Anne smashes the patriarchy

Who knew that all along Canadian girls have been exposed to   subversive material every time they’ve curled up with one of the country’s most beloved children’s books.

As reported by the CBC this week, Anne of Green Gables is being “lauded for her patriarchy-smashing ways”. In Elle’s India edition, Anne Shirley, P.E.I.’s historic literary heroine topped the list of feminist book characters with a bent for smashing the patriarchy.

Elle’s culture columnist Moshita Prajapati felt it was time to recognize a younger character for their feminist sensibilities. Who better than Anne who discovered when adopted by Mathew and Marilla Cuthbert hat she had deeply disappointed them by not being a boy?

“She is an 11-year-old girl fighting for her place, embracing herself unabashedly, not really seeing gender and just going after what she wants, “ Prajapati notes.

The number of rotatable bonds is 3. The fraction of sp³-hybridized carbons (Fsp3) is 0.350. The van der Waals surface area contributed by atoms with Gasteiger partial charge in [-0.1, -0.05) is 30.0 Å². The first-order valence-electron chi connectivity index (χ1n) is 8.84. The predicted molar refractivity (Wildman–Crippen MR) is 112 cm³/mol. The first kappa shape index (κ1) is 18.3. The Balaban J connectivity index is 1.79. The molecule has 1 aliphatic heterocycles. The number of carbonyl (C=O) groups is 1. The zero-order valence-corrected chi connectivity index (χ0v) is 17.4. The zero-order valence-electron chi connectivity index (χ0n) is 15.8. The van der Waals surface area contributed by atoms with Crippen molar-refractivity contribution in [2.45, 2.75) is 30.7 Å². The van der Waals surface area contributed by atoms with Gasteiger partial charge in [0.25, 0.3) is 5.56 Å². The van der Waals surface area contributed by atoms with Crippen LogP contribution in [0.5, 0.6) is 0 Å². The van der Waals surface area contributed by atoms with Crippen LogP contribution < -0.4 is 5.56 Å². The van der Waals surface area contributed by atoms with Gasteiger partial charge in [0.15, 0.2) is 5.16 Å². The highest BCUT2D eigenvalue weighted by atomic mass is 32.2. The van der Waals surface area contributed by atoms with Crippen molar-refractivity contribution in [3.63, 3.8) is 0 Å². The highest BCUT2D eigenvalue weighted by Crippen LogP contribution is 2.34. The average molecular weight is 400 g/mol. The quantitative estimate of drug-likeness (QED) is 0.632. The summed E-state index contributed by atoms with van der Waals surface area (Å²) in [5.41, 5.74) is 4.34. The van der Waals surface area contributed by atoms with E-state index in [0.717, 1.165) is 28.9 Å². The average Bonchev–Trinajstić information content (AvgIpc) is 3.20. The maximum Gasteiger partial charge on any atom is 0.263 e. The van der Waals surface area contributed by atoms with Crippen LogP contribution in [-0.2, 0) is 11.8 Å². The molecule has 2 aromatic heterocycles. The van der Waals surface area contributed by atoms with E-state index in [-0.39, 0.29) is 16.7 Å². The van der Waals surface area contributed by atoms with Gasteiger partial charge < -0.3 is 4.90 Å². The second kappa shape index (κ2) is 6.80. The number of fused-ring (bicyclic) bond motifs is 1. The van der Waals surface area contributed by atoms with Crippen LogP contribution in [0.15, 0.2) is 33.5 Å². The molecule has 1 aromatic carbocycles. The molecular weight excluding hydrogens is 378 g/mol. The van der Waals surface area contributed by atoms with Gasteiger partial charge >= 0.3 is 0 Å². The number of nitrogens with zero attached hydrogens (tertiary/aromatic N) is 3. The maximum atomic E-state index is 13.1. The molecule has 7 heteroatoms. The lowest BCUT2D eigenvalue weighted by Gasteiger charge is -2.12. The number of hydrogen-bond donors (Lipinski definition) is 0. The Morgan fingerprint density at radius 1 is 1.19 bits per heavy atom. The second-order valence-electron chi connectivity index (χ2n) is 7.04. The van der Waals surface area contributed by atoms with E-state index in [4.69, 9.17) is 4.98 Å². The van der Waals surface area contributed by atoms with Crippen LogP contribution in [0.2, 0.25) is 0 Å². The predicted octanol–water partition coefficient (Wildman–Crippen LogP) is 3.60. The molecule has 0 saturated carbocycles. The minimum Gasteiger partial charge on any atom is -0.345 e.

Anne’s passion for justice, fiery temper, and refusal to be one-upped has inspired young female readers for generations. Some, though, have been disappointed that the rest of the books in author Lucy Montgomery’s series don’t uphold Anne’s early reputation as a trailblazer.

By the final book, Anne’s House of Dreams, our heroine is happily married to Gilbert Blyth with children and has given up both teaching and writing. Perhaps Montgomery was of the mind that you can’t have it all. Many Ontario women today might well feel the same, given Premier Doug Ford’s feet dragging as the last Canadian province to sign on to the federal government’s $10-a-day-child-care plan.


photo courtesy of Creative Commons Wikipedia